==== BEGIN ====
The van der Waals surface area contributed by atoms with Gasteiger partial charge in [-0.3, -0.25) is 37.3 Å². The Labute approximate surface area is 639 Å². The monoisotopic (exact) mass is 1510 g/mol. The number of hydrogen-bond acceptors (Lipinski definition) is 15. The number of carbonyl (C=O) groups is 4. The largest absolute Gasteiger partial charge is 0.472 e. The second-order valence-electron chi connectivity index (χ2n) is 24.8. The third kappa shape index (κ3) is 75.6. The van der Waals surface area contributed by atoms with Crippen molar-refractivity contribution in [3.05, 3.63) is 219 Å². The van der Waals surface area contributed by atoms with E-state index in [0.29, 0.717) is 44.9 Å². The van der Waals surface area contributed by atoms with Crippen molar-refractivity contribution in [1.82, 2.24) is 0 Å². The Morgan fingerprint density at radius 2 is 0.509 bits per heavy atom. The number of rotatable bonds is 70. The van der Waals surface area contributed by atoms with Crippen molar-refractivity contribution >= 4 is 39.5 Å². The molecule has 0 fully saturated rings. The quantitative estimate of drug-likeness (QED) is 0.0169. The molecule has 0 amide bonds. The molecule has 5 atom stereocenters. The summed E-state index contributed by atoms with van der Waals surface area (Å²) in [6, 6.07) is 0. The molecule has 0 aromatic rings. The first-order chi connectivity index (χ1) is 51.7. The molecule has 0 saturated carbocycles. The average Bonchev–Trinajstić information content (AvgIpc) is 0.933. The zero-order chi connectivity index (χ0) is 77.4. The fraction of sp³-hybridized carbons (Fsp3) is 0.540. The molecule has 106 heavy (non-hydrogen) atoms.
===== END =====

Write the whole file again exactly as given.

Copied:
The van der Waals surface area contributed by atoms with Gasteiger partial charge in [-0.3, -0.25) is 37.3 Å². The Labute approximate surface area is 639 Å². The monoisotopic (exact) mass is 1510 g/mol. The number of hydrogen-bond acceptors (Lipinski definition) is 15. The number of carbonyl (C=O) groups is 4. The largest absolute Gasteiger partial charge is 0.472 e. The second-order valence-electron chi connectivity index (χ2n) is 24.8. The third kappa shape index (κ3) is 75.6. The van der Waals surface area contributed by atoms with Crippen molar-refractivity contribution in [3.05, 3.63) is 219 Å². The van der Waals surface area contributed by atoms with E-state index in [0.29, 0.717) is 44.9 Å². The van der Waals surface area contributed by atoms with Crippen molar-refractivity contribution in [1.82, 2.24) is 0 Å². The Morgan fingerprint density at radius 2 is 0.509 bits per heavy atom. The number of rotatable bonds is 70. The van der Waals surface area contributed by atoms with Crippen molar-refractivity contribution >= 4 is 39.5 Å². The molecule has 0 fully saturated rings. The quantitative estimate of drug-likeness (QED) is 0.0169. The molecule has 0 amide bonds. The molecule has 5 atom stereocenters. The summed E-state index contributed by atoms with van der Waals surface area (Å²) in [6, 6.07) is 0. The molecule has 0 aromatic rings. The first-order chi connectivity index (χ1) is 51.7. The molecule has 0 saturated carbocycles. The average Bonchev–Trinajstić information content (AvgIpc) is 0.933. The zero-order chi connectivity index (χ0) is 77.4. The fraction of sp³-hybridized carbons (Fsp3) is 0.540. The molecule has 106 heavy (non-hydrogen) atoms.